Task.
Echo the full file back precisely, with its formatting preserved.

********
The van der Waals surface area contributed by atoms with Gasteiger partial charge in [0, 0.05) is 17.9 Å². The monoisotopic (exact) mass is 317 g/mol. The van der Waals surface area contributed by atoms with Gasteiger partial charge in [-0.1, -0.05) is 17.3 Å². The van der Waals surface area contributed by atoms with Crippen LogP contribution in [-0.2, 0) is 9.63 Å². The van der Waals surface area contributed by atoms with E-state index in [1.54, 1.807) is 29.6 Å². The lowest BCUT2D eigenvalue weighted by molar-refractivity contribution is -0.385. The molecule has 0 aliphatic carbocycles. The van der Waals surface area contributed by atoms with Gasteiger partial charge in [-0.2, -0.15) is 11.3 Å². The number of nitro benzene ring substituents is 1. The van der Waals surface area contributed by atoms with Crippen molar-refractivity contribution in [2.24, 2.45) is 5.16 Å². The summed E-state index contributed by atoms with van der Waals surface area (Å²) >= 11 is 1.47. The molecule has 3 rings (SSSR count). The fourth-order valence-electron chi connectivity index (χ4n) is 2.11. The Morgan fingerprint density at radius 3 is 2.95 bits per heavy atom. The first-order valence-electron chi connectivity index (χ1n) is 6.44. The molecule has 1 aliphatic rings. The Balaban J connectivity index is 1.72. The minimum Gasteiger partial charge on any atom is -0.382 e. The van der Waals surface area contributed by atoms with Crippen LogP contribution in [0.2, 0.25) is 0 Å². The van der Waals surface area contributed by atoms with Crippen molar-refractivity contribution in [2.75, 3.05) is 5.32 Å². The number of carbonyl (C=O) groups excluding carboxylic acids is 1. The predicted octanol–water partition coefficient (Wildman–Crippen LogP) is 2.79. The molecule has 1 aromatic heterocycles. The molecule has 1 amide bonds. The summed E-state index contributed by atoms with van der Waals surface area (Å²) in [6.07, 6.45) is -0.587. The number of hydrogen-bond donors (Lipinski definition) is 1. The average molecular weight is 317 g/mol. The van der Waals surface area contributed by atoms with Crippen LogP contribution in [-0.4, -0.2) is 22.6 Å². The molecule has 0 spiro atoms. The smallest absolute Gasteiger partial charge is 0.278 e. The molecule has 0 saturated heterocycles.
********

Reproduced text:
The van der Waals surface area contributed by atoms with Gasteiger partial charge in [0, 0.05) is 17.9 Å². The monoisotopic (exact) mass is 317 g/mol. The van der Waals surface area contributed by atoms with Gasteiger partial charge in [-0.1, -0.05) is 17.3 Å². The van der Waals surface area contributed by atoms with Crippen LogP contribution in [-0.2, 0) is 9.63 Å². The van der Waals surface area contributed by atoms with E-state index in [1.54, 1.807) is 29.6 Å². The lowest BCUT2D eigenvalue weighted by molar-refractivity contribution is -0.385. The molecule has 0 aliphatic carbocycles. The van der Waals surface area contributed by atoms with Gasteiger partial charge in [-0.2, -0.15) is 11.3 Å². The number of nitro benzene ring substituents is 1. The van der Waals surface area contributed by atoms with Crippen molar-refractivity contribution in [2.24, 2.45) is 5.16 Å². The summed E-state index contributed by atoms with van der Waals surface area (Å²) >= 11 is 1.47. The molecule has 3 rings (SSSR count). The fourth-order valence-electron chi connectivity index (χ4n) is 2.11. The Morgan fingerprint density at radius 3 is 2.95 bits per heavy atom. The first-order valence-electron chi connectivity index (χ1n) is 6.44. The molecule has 1 aliphatic rings. The Balaban J connectivity index is 1.72. The minimum Gasteiger partial charge on any atom is -0.382 e. The van der Waals surface area contributed by atoms with Crippen LogP contribution in [0.2, 0.25) is 0 Å². The van der Waals surface area contributed by atoms with Crippen molar-refractivity contribution in [2.75, 3.05) is 5.32 Å². The number of carbonyl (C=O) groups excluding carboxylic acids is 1. The predicted octanol–water partition coefficient (Wildman–Crippen LogP) is 2.79. The molecule has 1 aromatic heterocycles. The molecule has 1 amide bonds. The summed E-state index contributed by atoms with van der Waals surface area (Å²) in [6.07, 6.45) is -0.587. The number of hydrogen-bond donors (Lipinski definition) is 1. The average molecular weight is 317 g/mol. The van der Waals surface area contributed by atoms with Crippen LogP contribution in [-0.4, -0.2) is 22.6 Å². The molecule has 0 spiro atoms. The smallest absolute Gasteiger partial charge is 0.278 e. The molecule has 0 saturated heterocycles.